Before You Do Something Permanent, Know About Growth Plates

Before you do something that could impact your puppy’s growth pattern (like an early spay/neuter, or physical activity that’s too vigorous),  you should know when the growth plates close on an average puppy.

Growth plates, also known as the epiphyseal plates or physis, are “zones” of cartilage that exist at the end of bones in both canine and humans as each grows older. They contain rapidly dividing cells that allow bones to become longer until the end of puberty in both humans and canines.  Growth plates gradually thin as hormonal changes approaching puberty signal the growth plates to close, and in most puppies, this is around the age of approximately 18 months old. At that point, the plates “close” because they’ve contributed all they can to the growth of the bones. The growth plate becomes a stable, inactive, part of the bone, but before then, the plates are soft and vulnerable to injury. An injury to the growth plate might not heal properly, nor heal in time for a puppy to grow up straight and strong. Such an injury can result in a misshapen or shortened limb, and that in turn can create an incorrect angle to a joint which can make the puppy more prone to even more injuries when he grows up.

But what about neutering a dog? How that that impact a growth plate?

Part of the responsibility of sex hormones is to regulate growth. When the sex hormones are removed,  growth hormones are missing important regulatory input and the bones continue to grow longer than they ought to.  Growth plates lay down bone as a puppy develops and, as it builds bone, the bone becomes longer and the puppy gets larger and taller. Once maturity is reached, this growth plate turns into bone and the puppy’s full height is reached. Most breeders can spot the difference between an intact dog and a dog neutered too young, and studies have proved it to be true (Salmeri et al, JAVMA 1991).

We have the kind permission of Deb Gross to share this fabulous chart,  but we ask that you include the following links if you’re going to share it. Click here to see a larger size.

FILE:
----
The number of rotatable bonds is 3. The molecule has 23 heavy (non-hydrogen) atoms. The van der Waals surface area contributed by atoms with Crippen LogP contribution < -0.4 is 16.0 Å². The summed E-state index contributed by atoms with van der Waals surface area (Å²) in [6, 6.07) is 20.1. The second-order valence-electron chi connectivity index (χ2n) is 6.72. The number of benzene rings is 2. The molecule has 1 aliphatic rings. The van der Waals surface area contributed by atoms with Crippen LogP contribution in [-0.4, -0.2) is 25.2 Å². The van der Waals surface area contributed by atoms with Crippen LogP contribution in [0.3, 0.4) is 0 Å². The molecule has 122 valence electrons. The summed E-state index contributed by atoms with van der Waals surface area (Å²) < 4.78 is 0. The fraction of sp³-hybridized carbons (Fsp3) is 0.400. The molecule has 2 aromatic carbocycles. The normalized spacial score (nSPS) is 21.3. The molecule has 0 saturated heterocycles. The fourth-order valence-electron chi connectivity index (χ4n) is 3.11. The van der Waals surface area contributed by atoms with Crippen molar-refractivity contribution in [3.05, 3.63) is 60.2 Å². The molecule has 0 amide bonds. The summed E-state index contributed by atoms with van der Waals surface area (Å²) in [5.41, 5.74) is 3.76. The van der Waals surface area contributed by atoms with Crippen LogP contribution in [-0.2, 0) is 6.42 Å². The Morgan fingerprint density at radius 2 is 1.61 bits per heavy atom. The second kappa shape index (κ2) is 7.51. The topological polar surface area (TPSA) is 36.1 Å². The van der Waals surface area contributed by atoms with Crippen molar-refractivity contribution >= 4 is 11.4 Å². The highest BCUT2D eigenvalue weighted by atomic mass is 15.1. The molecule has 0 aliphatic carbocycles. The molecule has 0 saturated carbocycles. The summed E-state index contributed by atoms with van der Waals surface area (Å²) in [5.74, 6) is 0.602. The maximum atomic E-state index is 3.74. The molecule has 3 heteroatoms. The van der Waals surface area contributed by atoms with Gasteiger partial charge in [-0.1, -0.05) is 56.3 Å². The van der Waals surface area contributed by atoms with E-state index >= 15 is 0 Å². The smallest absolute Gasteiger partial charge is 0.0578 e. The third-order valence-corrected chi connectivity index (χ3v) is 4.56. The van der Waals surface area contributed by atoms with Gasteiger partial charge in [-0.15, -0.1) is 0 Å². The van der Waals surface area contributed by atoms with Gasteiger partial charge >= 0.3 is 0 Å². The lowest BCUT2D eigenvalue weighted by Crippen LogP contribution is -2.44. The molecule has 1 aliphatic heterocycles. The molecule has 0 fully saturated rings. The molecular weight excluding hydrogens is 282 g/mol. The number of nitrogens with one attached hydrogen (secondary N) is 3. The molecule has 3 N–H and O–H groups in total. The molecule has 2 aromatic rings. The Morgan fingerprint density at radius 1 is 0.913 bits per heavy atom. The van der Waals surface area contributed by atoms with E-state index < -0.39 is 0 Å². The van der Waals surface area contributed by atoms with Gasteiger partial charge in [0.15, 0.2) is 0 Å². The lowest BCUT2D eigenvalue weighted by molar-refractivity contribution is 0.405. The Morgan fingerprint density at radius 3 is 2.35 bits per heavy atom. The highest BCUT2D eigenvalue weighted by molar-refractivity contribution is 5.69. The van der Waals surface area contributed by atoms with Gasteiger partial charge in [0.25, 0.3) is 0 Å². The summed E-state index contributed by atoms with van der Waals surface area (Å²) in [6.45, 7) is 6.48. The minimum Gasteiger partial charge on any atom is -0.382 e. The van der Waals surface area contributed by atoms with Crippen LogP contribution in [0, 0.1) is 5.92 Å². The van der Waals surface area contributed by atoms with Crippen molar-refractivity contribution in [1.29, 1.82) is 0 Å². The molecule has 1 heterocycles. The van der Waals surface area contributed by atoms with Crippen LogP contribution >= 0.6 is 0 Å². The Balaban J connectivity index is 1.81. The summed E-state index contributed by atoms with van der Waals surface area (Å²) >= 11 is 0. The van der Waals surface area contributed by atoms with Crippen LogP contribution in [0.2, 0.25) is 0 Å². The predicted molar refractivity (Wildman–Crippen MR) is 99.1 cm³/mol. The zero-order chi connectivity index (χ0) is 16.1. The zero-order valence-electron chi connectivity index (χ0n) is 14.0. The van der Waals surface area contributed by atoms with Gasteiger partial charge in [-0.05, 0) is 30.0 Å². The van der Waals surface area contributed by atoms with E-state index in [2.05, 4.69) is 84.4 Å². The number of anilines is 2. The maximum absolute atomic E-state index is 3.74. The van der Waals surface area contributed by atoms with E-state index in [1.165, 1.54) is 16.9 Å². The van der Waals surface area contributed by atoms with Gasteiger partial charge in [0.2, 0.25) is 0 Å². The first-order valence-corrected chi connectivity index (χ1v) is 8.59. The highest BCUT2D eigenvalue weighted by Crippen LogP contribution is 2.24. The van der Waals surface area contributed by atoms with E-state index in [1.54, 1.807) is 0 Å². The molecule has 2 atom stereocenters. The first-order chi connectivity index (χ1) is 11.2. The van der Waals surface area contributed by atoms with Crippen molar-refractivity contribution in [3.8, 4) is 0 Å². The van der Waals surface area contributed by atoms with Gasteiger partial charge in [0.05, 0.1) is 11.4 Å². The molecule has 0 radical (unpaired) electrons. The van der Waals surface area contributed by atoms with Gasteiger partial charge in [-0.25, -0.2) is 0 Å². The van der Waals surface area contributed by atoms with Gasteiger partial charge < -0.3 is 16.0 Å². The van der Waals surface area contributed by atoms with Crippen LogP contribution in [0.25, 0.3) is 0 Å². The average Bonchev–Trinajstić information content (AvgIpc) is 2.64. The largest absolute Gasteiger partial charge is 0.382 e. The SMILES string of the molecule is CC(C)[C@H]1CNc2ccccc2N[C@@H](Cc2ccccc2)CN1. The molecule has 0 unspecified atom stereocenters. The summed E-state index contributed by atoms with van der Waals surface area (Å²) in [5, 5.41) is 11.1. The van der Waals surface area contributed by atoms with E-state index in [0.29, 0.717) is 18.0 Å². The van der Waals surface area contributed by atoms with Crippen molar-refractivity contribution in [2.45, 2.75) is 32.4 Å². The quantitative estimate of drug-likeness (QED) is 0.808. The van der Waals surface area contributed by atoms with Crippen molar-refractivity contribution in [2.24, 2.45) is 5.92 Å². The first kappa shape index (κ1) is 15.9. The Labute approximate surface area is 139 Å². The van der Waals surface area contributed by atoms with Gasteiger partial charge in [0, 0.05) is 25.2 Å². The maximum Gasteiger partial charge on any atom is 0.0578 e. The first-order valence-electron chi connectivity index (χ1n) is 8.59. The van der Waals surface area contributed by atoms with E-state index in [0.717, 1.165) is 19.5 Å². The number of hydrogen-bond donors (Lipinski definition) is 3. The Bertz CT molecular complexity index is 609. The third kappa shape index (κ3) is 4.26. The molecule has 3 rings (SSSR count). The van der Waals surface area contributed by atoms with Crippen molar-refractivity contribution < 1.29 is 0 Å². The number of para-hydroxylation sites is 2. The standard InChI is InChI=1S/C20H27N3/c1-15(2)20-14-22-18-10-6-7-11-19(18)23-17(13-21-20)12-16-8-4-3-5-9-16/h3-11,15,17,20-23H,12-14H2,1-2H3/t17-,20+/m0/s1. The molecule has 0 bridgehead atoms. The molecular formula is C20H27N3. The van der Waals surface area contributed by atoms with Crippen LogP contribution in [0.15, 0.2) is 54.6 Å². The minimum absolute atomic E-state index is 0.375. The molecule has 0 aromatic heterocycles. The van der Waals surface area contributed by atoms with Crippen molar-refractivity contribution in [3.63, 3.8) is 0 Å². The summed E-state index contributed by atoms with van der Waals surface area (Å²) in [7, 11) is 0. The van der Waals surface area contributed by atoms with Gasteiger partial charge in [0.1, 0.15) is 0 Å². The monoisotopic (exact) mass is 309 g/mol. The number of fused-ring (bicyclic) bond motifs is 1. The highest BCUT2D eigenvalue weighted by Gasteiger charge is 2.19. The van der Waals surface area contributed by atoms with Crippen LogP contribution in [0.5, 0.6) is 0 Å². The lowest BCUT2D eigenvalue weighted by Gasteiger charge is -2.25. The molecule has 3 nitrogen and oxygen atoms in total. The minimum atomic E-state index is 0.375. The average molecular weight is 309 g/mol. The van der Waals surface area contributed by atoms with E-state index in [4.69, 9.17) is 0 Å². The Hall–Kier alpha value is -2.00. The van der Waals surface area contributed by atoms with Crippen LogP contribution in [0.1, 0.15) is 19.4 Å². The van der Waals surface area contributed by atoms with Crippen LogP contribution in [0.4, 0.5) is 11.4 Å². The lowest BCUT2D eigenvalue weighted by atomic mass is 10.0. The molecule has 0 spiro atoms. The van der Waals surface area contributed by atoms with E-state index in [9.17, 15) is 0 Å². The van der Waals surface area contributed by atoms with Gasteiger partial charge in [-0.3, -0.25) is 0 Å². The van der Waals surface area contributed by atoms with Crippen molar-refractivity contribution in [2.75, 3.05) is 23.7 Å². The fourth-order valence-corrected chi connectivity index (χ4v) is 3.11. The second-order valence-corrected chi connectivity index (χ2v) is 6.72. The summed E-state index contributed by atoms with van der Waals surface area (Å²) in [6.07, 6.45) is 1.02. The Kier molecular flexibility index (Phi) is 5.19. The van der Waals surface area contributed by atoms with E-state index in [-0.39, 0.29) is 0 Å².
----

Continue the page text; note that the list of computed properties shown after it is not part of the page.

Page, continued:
Chart by Deb Gross of Wizard of Paws
Facebook page: https://www.facebook.com/Wizard-of-Paws-95319629966/timeline/
http://www.wizardofpaws.net/

 

 

21 thoughts on “Before You Do Something Permanent, Know About Growth Plates”

  1. It was concluded that with respect to skeletal, physical, and behavioral development, the effect of neutering pups at 7 weeks old was similar to that of neutering pups at 7 months old. – A direct quote from Salmeri : so the report does not conclude that which the author of this post professes it to.

    • An interesting comment, Rob. We were able to find what we think is the source of your quote from Dr. Salmeri (https://www.ncbi.nlm.nih.gov/pubmed/2045340) and noted that the same abstract mentioned a delay in growth plate closures in early neuters as compared to dogs who were neutered at an older age which may have resulted in longer bones. This hints at a connection to hip dyplasia.

      In a study of early neuters in Golden Retrievers, early-neutered males had double the occurrence of Hip Dysplasia compared with intact males (Torres de la Riva G, Hart BL, Farver TB, Oberbauer AM, Messam LLM, et al.

      Van Hagen et al (Am J Vet Res, Feb 2005), found that of dogs in their study diagnosed with hip dysplasia, those that were neutered six months prior to the diagnosis were nearly twice as likely to develop hip dysplasia, and in a study by Dannuccia et al (Calcif Tissue Int, 1986), they found that removing the ovaries of Beagles caused increased remodeling of the pelvic bone, which also suggests an increased risk of hip dysplasia with spaying.

      Chris Zinc DVM PhD DACVP said, “…if the femur has achieved its genetically determined normal length at eight months when a dog gets spayed or neutered, but the tibia, which normally stops growing at 12 to 14 months of age continues to grow, then an abnormal angle may develop at the stifle. In addition, with the extra growth, the lower leg below the stifle likely becomes heavier (because it is longer), and may cause increased stresses on the cranial cruciate ligament,” so now we have a connection to cruciate tears. Furthermore, Martin et al, Bone 1987 suspected that sterilization caused a loss of bone mass, and coupled with the fact that neutered females are twice as likely to become obese, the combination can lead to an increased risk of cranial cruciate ligament tear and hip dysplasia. Spayed/neutered dogs are also three times more likely to suffer from patellar luxation (Vidoni et al, Wien Tierartztl Mschr 2005). One has to suspect, then, the possibility that the increase in bone length that results from early-age neutering results in changes in joint conformation, which can lead to hip dysplasia, and other maladies.